WHAT DID THE GREEKS GIVE US?
"Has been a lifesaver so many times!"
- Catherine Rampell, student @ University of Washington
"Exactly the help I needed."
- Jennifer Hawes, student @ San Jose State
"The best place for brainstorming ideas."
- Michael Majchrowicz, student @ University of Kentucky
WHAT DID THE GREEKS GIVE US?
“I am daughter of the sun...I am the olive tree, the blessed one." K. Palamas.
The olive tree is inevitably linked with Greek history, culture and life, as is olive oil, the product of its fruit. Greeks have always considered the olive tree and its fruit as a gift from the gods. Homer referred to olive oil as "liquid gold."
Since ancient times, olive oil has been a central feature of Greek life. The origins of the olive tree cultivation are lost in prehistory. Special urns and storage pits unearthed among the ruins of Knossos in Crete indicate that in 2000 B.C. the ancient people of the region utilized olive oil and olives pretty much the same way as their descendants do today. Greek mythology presents it as a sacred tree blessed by Athena, the ancient Greek goddess of wisdom.
Among Aristotle’s works, the “Antenaeon Politeia” also illustrates the importance of olive oil in ancient Greek life. For the ancient Greeks, the olive tree represented, among other things, power and peace: power because of its longevity and its ability to flourish on the most barren terrain and peace because of its solitary tranquility. For this reason, the winners of the ancient Olympic Games, who represented the same ideals of strength and peace, were awarded a wreath made from a branch of wild olive.
Today Greece is the world\'s most important exporter of superior olive oil. The love and high esteem of the Greek olive grower for the olive tree is passed on from generation to generation and from family to family. With the birth of a child an olive tree is planted which will grow and develop along with the child. When the child starts school at the age of six, the olive tree is ready to produce its fruit. The blessed tree grows up with the family, only it will have a much longer life and will still be around to be tended by the next generation, and the one after that. Each year, it yields its annual crop of olives in return for the labor and love expended on it.
Those interested in healthy living have rediscovered olive oil. In recent decades the medical value of pure olive oil has once again come to the foreground. Modern medicine admires the scientific expertise of ancient medical practices. Today’s doctors and dieticians are drawing our attention to the need to include olive oil in our daily diets, not only as a basic nutritional food, but also for preventive and therapeutic purposes. The physical properties of olive oil make it the most suitable edible oil, easily absorbed by the body, with beneficial effects on the stomach. Research has demonstrated that, in addition to its nutritional value, olive oil is an invaluable factor for general maintenance of the human being. For example, because of the monounsaturated oleic acid it contains, it controls the cholesterol in the blood by improving the level of the lipoprotein HDL, and as a result the metabolism of cholesterol, which is a major factor in heart disease, thus it has an effective means in the prevention of cardiovascular disease.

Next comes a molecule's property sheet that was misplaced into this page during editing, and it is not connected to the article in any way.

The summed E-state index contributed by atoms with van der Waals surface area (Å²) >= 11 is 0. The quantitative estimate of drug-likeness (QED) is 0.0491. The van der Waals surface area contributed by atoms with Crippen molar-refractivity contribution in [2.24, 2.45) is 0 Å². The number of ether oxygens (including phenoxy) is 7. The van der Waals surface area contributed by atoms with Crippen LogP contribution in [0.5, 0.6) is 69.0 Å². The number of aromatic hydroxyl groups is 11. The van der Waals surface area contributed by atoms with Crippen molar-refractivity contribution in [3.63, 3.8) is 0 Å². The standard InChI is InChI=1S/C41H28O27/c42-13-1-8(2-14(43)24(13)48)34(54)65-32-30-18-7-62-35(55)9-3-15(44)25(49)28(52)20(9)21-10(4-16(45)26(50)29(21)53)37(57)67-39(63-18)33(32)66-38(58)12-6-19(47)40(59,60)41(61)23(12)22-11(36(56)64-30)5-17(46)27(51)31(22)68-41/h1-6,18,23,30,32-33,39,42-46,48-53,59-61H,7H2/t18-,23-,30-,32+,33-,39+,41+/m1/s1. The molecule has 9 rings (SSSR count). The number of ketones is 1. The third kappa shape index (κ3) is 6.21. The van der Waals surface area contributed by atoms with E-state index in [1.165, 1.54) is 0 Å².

A current result of medical studies not only reflect how helpful olive oil can be for people with medical problems such as high cholesterol, but also helps people with poor metabolism, obesity, and breast cancer. It is useful in combating liver problems and is a natural remedy for constipation and gall bladder ailments. Recent research has proved that olive oil inhibits the formation of gallstones.
It took olive oil 3,000 years to become the subject of scientific inquiry. In the meantime, the Mediterranean people have been enjoying its benefits and taste. Along with vegetables, legumes, fresh fruits, nuts and whole grain products, and modest quantities of dairy products, fish, and poultry, olive oil has contributed to a dietary combination that meets health criteria as defined by science today.
From ancient Greek time until today a large number of incentives was given to individual producers, thus today’s Greece produces about 300,000 tons per year and despite its small size, possesses the third position among olive oil producers in the world using the most advanced methods and the most sophisticated technologies. But this position is fictitious taking in the
View Full Essay
Mediterranean cuisine, Olive oil, Medicinal plants, Olives, Olive, Cooking oil, International Olive Council, Olive pomace oil
More Free Essays Like This